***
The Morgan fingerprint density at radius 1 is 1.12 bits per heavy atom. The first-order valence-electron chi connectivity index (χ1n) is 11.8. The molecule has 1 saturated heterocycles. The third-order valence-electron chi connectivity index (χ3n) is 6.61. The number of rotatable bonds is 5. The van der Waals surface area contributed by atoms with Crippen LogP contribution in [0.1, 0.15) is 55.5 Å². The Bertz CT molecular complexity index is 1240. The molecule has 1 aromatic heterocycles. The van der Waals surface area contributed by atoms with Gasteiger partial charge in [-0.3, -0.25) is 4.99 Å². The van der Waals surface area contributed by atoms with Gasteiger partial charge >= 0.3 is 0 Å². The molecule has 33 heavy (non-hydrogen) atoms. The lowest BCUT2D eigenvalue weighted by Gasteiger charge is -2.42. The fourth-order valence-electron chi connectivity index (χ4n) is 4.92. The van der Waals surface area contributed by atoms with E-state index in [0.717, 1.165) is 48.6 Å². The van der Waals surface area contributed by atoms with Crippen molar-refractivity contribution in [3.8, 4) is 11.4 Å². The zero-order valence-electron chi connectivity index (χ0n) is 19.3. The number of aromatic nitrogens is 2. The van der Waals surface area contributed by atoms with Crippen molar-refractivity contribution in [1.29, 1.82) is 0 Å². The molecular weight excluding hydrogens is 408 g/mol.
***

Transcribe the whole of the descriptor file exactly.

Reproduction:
The Morgan fingerprint density at radius 1 is 1.12 bits per heavy atom. The first-order valence-electron chi connectivity index (χ1n) is 11.8. The molecule has 1 saturated heterocycles. The third-order valence-electron chi connectivity index (χ3n) is 6.61. The number of rotatable bonds is 5. The van der Waals surface area contributed by atoms with Crippen LogP contribution in [0.1, 0.15) is 55.5 Å². The Bertz CT molecular complexity index is 1240. The molecule has 1 aromatic heterocycles. The van der Waals surface area contributed by atoms with Gasteiger partial charge in [-0.3, -0.25) is 4.99 Å². The van der Waals surface area contributed by atoms with Gasteiger partial charge >= 0.3 is 0 Å². The molecule has 33 heavy (non-hydrogen) atoms. The lowest BCUT2D eigenvalue weighted by Gasteiger charge is -2.42. The fourth-order valence-electron chi connectivity index (χ4n) is 4.92. The van der Waals surface area contributed by atoms with E-state index in [0.717, 1.165) is 48.6 Å². The van der Waals surface area contributed by atoms with Crippen molar-refractivity contribution in [3.8, 4) is 11.4 Å². The zero-order valence-electron chi connectivity index (χ0n) is 19.3. The number of aromatic nitrogens is 2. The van der Waals surface area contributed by atoms with Crippen molar-refractivity contribution in [1.29, 1.82) is 0 Å². The molecular weight excluding hydrogens is 408 g/mol.